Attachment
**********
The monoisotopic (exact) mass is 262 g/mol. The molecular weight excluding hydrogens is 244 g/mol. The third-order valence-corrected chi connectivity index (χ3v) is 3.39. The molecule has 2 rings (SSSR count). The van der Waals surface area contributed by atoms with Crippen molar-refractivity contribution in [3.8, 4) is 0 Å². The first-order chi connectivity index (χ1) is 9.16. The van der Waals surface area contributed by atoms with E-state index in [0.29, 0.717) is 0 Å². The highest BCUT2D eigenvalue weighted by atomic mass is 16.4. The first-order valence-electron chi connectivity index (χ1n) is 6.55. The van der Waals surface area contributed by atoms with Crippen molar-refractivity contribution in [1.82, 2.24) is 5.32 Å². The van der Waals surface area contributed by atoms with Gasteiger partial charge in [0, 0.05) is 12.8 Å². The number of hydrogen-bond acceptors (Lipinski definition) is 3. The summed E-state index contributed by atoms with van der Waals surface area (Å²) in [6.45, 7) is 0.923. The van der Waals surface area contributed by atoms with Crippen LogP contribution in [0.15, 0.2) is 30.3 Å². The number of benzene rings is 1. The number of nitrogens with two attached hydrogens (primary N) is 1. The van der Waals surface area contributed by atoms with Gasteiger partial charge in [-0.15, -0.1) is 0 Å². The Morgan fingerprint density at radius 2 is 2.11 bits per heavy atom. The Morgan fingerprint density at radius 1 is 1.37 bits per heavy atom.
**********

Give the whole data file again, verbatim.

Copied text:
The monoisotopic (exact) mass is 262 g/mol. The molecular weight excluding hydrogens is 244 g/mol. The third-order valence-corrected chi connectivity index (χ3v) is 3.39. The molecule has 2 rings (SSSR count). The van der Waals surface area contributed by atoms with Crippen molar-refractivity contribution in [3.8, 4) is 0 Å². The first-order chi connectivity index (χ1) is 9.16. The van der Waals surface area contributed by atoms with E-state index in [0.29, 0.717) is 0 Å². The highest BCUT2D eigenvalue weighted by atomic mass is 16.4. The first-order valence-electron chi connectivity index (χ1n) is 6.55. The van der Waals surface area contributed by atoms with Crippen molar-refractivity contribution in [1.82, 2.24) is 5.32 Å². The van der Waals surface area contributed by atoms with Gasteiger partial charge in [0, 0.05) is 12.8 Å². The number of hydrogen-bond acceptors (Lipinski definition) is 3. The summed E-state index contributed by atoms with van der Waals surface area (Å²) in [6.45, 7) is 0.923. The van der Waals surface area contributed by atoms with Crippen LogP contribution in [0.15, 0.2) is 30.3 Å². The number of benzene rings is 1. The number of nitrogens with two attached hydrogens (primary N) is 1. The van der Waals surface area contributed by atoms with Gasteiger partial charge in [-0.15, -0.1) is 0 Å². The Morgan fingerprint density at radius 2 is 2.11 bits per heavy atom. The Morgan fingerprint density at radius 1 is 1.37 bits per heavy atom.